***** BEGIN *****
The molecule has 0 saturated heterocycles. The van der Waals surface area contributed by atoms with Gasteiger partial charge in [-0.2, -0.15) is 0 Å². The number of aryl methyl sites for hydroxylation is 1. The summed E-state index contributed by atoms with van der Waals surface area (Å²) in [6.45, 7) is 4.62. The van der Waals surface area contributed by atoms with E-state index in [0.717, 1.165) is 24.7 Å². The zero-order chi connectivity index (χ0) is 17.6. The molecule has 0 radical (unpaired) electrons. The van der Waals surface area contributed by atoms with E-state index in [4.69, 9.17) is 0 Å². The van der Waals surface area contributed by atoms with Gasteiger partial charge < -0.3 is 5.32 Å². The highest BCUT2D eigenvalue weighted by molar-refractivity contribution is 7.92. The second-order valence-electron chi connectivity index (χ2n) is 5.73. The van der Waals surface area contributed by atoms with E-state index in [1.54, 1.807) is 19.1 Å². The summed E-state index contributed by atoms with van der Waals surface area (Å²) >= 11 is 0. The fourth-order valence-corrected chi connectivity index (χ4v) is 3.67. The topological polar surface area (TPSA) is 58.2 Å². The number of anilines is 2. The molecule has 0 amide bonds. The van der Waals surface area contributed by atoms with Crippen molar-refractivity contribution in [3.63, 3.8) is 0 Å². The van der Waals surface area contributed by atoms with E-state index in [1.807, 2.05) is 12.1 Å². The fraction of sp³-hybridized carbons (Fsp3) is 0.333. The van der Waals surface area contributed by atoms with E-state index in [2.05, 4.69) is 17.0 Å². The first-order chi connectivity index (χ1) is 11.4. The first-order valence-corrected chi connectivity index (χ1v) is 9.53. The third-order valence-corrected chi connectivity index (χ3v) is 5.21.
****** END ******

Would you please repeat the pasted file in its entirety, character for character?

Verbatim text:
The molecule has 0 saturated heterocycles. The van der Waals surface area contributed by atoms with Gasteiger partial charge in [-0.2, -0.15) is 0 Å². The number of aryl methyl sites for hydroxylation is 1. The summed E-state index contributed by atoms with van der Waals surface area (Å²) in [6.45, 7) is 4.62. The van der Waals surface area contributed by atoms with E-state index in [0.717, 1.165) is 24.7 Å². The zero-order chi connectivity index (χ0) is 17.6. The molecule has 0 radical (unpaired) electrons. The van der Waals surface area contributed by atoms with E-state index in [4.69, 9.17) is 0 Å². The van der Waals surface area contributed by atoms with Gasteiger partial charge < -0.3 is 5.32 Å². The highest BCUT2D eigenvalue weighted by molar-refractivity contribution is 7.92. The second-order valence-electron chi connectivity index (χ2n) is 5.73. The van der Waals surface area contributed by atoms with E-state index in [1.54, 1.807) is 19.1 Å². The summed E-state index contributed by atoms with van der Waals surface area (Å²) >= 11 is 0. The fourth-order valence-corrected chi connectivity index (χ4v) is 3.67. The topological polar surface area (TPSA) is 58.2 Å². The number of anilines is 2. The molecule has 0 amide bonds. The van der Waals surface area contributed by atoms with Crippen molar-refractivity contribution in [3.63, 3.8) is 0 Å². The van der Waals surface area contributed by atoms with E-state index in [1.807, 2.05) is 12.1 Å². The fraction of sp³-hybridized carbons (Fsp3) is 0.333. The van der Waals surface area contributed by atoms with E-state index in [2.05, 4.69) is 17.0 Å². The first-order chi connectivity index (χ1) is 11.4. The first-order valence-corrected chi connectivity index (χ1v) is 9.53. The third-order valence-corrected chi connectivity index (χ3v) is 5.21.